No Goals

It’s that time of the year again: a new year and new goals. Several years ago, my friend wrote a mini-comic entitled No Goals, about minor hockey culture. The title refers to scoring goals throughout a hockey season, but also puns on not having a clear direction in life, influenced by overarching life goals.

I was thinking about my friend’s comic as I’m writing professional goals for the new year. I’ve never been someone without any goals, but goals are something I have been wrapping my head around, especially as an early-career academic librarian.

At my institution, goals set in our annual performance reviews weigh heavily for future promotion applications. You want to have a record of accomplishing your yearly goals to show consistent, professional growth to a future promotion committee. It’s important to think about what is achievable throughout the year, to show growth and progress, but also to challenge yourself. It’s like walking a tight-rope, having a goal that’s achievable on the one side, but challenging yourself on the other. Setting a goal that is challenging and achievable is why I have been wrapping my head around goal-setting, especially to have goals that are meaningful for me.

I, like the majority of my peers, like accomplishments; I like looking back and knowing I challenged myself, stuck with a task, and finished it. However, sometimes what I’m working towards doesn’t work out – a conference proposal is rejected, I’m not offered that research grant, a faculty member doesn’t invite me to teach to their class that semester, I don’t land that University Librarian job, I’m not elected ALA President, and so on. Some goals you have more control over and some, not as much. That’s why I’m still wrapping my head around writing achievable, yet challenging, goals.

To set my goals, I think about my year and where I want to be in a year’s time: what are my priorities for the year, where do I need more growth, and what opportunities do I foresee coming up. I then think about where my goals fit into the different sections of my performance review: professional performance, research, service, professional development, and teaching. I have at least one goal for each section, with more in the professional performance section as this area makes up the bulk of my job.  

I try to make my goals SMART — because what librarian doesn’t like a witty acronym? But also, it helps me develop specific, measurable, achievable, relevant, and time-bound goals. This gives me a framework and allows me to hone my focus on several goals for my performance review.

After I have a draft of my annual goals, I usually put my feet up on my desk, with my arms behind my head, and think about the riches and fame that will be showered upon me after I complete my goals for the year. Joking aside, I will spend time to think about my draft of goals for a few days or weeks and revise, then discuss my goals with the head of my library to get their thoughts and input.

While thankfully I can’t say I have no goals, as I’m putting the finishing touches on my performance review and it’s chalk full of new goals for myself, I hope the new year brings with it many accomplishments and completed goals for myself and for you.

What do you hope the new year brings? What are your goals for 2023? Pop them into the comments, if you’d like. We would love to hear from you.

Your Invisible Board of Directors: Support Networks in Academic Librarianship

Someone much more perceptive and experienced than I once told me to imagine I have an invisible board of directors in my life and career. There are people sitting at your table who have profound effect on your professional and personal life. These are people who offer you support, guidance, advice, perspective, empathy. They may not know they have such a meaningful relationship for you (but they probably do). Think about who is sitting at your table, whether they know they are or not.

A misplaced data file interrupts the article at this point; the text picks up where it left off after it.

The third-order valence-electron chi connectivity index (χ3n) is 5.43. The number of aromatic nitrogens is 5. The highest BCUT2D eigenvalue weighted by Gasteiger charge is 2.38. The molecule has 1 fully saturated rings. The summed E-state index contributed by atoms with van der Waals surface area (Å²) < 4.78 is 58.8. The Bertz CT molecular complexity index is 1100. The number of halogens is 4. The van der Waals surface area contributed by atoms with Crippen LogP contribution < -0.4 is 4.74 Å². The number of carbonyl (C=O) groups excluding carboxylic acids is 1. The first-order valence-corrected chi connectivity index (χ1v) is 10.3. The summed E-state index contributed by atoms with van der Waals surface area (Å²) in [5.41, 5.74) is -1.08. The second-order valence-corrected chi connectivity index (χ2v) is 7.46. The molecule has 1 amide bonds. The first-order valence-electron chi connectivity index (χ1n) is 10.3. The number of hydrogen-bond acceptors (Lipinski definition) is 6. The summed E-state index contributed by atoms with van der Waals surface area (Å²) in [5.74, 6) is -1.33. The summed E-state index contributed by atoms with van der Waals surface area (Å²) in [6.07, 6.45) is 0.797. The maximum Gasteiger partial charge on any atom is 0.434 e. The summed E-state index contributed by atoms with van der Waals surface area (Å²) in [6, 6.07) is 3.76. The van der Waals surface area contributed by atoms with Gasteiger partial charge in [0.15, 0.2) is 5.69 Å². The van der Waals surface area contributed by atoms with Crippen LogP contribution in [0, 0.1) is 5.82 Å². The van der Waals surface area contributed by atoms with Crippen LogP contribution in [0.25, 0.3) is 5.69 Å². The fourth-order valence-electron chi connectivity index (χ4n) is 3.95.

My knowledge of board of directors doesn’t go much further than the many boardroom scenes I’ve seen in Succession [warning: strong language from Logan Roy]. I do know a board of directors sets strategies, develops goals, and advises on the overall vision of the company (the company – in this metaphor – is you!). 

I’m a big advocate of mentorship, whether formally or informally. I believe that professional (and personal) support networks are one of the fundamental pieces to a rewarding life and career. Mentors help with so much: all aspects of job searching, how promotion or tenure work at your institution, understanding work culture, what professional development opportunities to take on, someone to provide perspective on issues you’re struggling with – the list is endless. I’m lucky enough to have a wonderfully supportive mentor at the U of Manitoba, who shares insightful perspective, incisive advice, and endless encouragement.  

Think about seeking out support networks that are available – through your institution or library associations, but also know opportunities will present themselves, whether formally or informally. The whole idea is you build a support network, based on connection and relationship with others, whether that’s others you work with or near. Maybe it includes your colleagues, your supervisor, someone in library administration, someone at a different institution, someone you went to school with, or someone in a different city altogether that you’ve met and gotten to know. 

I recently read an interesting article that identified six types of mentors: personal guide, personal advisor, full-service mentor, career advisor, career guide, and role model. Some guides, advisors, or mentors may offer more professional support, some more psychosocial support, and some a mix of both. Some may be short-term, long-term, or span the length of your entire career. 

I’ve found that your directors may change and that’s okay. As you move throughout your career, you will have different people that are meaningful to you. In the American Psychological Association’s Introduction to Mentoring, the authors note it is common to have multiple guides and advisors over the course of your career, able to address different needs depending on your stage of career or individual needs, and in effect, creating a developmental network. Different people can address different aspects of your professional life. I find mentors promote a sense of meaning in your work, give direction to areas where you’re otherwise directionless, and use their experience to inform your own.